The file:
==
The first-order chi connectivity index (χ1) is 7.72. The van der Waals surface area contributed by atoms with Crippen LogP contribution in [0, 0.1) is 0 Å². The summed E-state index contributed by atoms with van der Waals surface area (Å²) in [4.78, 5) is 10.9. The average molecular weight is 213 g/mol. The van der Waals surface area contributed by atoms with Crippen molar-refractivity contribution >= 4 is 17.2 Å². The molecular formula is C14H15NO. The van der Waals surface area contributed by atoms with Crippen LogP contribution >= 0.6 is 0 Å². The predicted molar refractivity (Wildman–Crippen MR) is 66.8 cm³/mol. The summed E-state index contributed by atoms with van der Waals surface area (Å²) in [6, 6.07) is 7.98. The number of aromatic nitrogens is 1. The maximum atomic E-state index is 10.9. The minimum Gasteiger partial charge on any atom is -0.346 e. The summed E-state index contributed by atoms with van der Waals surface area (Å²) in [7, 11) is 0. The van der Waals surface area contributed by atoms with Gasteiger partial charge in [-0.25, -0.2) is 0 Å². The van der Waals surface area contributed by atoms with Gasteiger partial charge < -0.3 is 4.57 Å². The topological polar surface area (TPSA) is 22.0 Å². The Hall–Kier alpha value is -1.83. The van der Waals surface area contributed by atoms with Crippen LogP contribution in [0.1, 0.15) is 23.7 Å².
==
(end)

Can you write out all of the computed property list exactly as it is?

The first-order chi connectivity index (χ1) is 7.72. The van der Waals surface area contributed by atoms with Crippen LogP contribution in [0, 0.1) is 0 Å². The summed E-state index contributed by atoms with van der Waals surface area (Å²) in [4.78, 5) is 10.9. The average molecular weight is 213 g/mol. The van der Waals surface area contributed by atoms with Crippen molar-refractivity contribution >= 4 is 17.2 Å². The molecular formula is C14H15NO. The van der Waals surface area contributed by atoms with Crippen LogP contribution >= 0.6 is 0 Å². The predicted molar refractivity (Wildman–Crippen MR) is 66.8 cm³/mol. The summed E-state index contributed by atoms with van der Waals surface area (Å²) in [6, 6.07) is 7.98. The number of aromatic nitrogens is 1. The maximum atomic E-state index is 10.9. The minimum Gasteiger partial charge on any atom is -0.346 e. The summed E-state index contributed by atoms with van der Waals surface area (Å²) in [7, 11) is 0. The van der Waals surface area contributed by atoms with Gasteiger partial charge in [-0.25, -0.2) is 0 Å². The van der Waals surface area contributed by atoms with Gasteiger partial charge < -0.3 is 4.57 Å². The topological polar surface area (TPSA) is 22.0 Å². The Hall–Kier alpha value is -1.83. The van der Waals surface area contributed by atoms with Crippen LogP contribution in [0.1, 0.15) is 23.7 Å².